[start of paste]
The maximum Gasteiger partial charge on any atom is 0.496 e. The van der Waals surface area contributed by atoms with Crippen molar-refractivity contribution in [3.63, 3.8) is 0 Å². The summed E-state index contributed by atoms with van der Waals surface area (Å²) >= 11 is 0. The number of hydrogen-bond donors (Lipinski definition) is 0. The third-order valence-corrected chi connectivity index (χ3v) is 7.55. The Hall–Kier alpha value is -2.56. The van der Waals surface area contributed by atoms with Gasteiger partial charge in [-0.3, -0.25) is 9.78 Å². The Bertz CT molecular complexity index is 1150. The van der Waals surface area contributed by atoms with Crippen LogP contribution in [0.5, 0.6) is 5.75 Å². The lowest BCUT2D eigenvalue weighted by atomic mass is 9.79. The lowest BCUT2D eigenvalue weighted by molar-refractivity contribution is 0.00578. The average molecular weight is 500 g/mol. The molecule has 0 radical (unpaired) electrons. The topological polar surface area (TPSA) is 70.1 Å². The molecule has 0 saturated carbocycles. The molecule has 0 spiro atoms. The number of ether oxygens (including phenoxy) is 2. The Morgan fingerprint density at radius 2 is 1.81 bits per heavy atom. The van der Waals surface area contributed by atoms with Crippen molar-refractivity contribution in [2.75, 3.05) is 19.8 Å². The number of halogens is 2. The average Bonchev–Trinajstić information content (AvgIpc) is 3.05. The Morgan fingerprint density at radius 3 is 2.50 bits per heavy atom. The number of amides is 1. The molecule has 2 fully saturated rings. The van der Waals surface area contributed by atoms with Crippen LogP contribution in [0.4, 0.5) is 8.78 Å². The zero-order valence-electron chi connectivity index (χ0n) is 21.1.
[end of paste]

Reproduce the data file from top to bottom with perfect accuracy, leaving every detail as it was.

The maximum Gasteiger partial charge on any atom is 0.496 e. The van der Waals surface area contributed by atoms with Crippen molar-refractivity contribution in [3.63, 3.8) is 0 Å². The summed E-state index contributed by atoms with van der Waals surface area (Å²) >= 11 is 0. The number of hydrogen-bond donors (Lipinski definition) is 0. The third-order valence-corrected chi connectivity index (χ3v) is 7.55. The Hall–Kier alpha value is -2.56. The van der Waals surface area contributed by atoms with Gasteiger partial charge in [-0.3, -0.25) is 9.78 Å². The Bertz CT molecular complexity index is 1150. The van der Waals surface area contributed by atoms with Crippen LogP contribution in [0.5, 0.6) is 5.75 Å². The lowest BCUT2D eigenvalue weighted by atomic mass is 9.79. The lowest BCUT2D eigenvalue weighted by molar-refractivity contribution is 0.00578. The average molecular weight is 500 g/mol. The molecule has 0 radical (unpaired) electrons. The topological polar surface area (TPSA) is 70.1 Å². The molecule has 0 saturated carbocycles. The molecule has 0 spiro atoms. The number of ether oxygens (including phenoxy) is 2. The Morgan fingerprint density at radius 2 is 1.81 bits per heavy atom. The van der Waals surface area contributed by atoms with Crippen molar-refractivity contribution in [2.75, 3.05) is 19.8 Å². The number of halogens is 2. The average Bonchev–Trinajstić information content (AvgIpc) is 3.05. The Morgan fingerprint density at radius 3 is 2.50 bits per heavy atom. The number of amides is 1. The molecule has 2 fully saturated rings. The van der Waals surface area contributed by atoms with Crippen LogP contribution in [0.4, 0.5) is 8.78 Å². The zero-order valence-electron chi connectivity index (χ0n) is 21.1.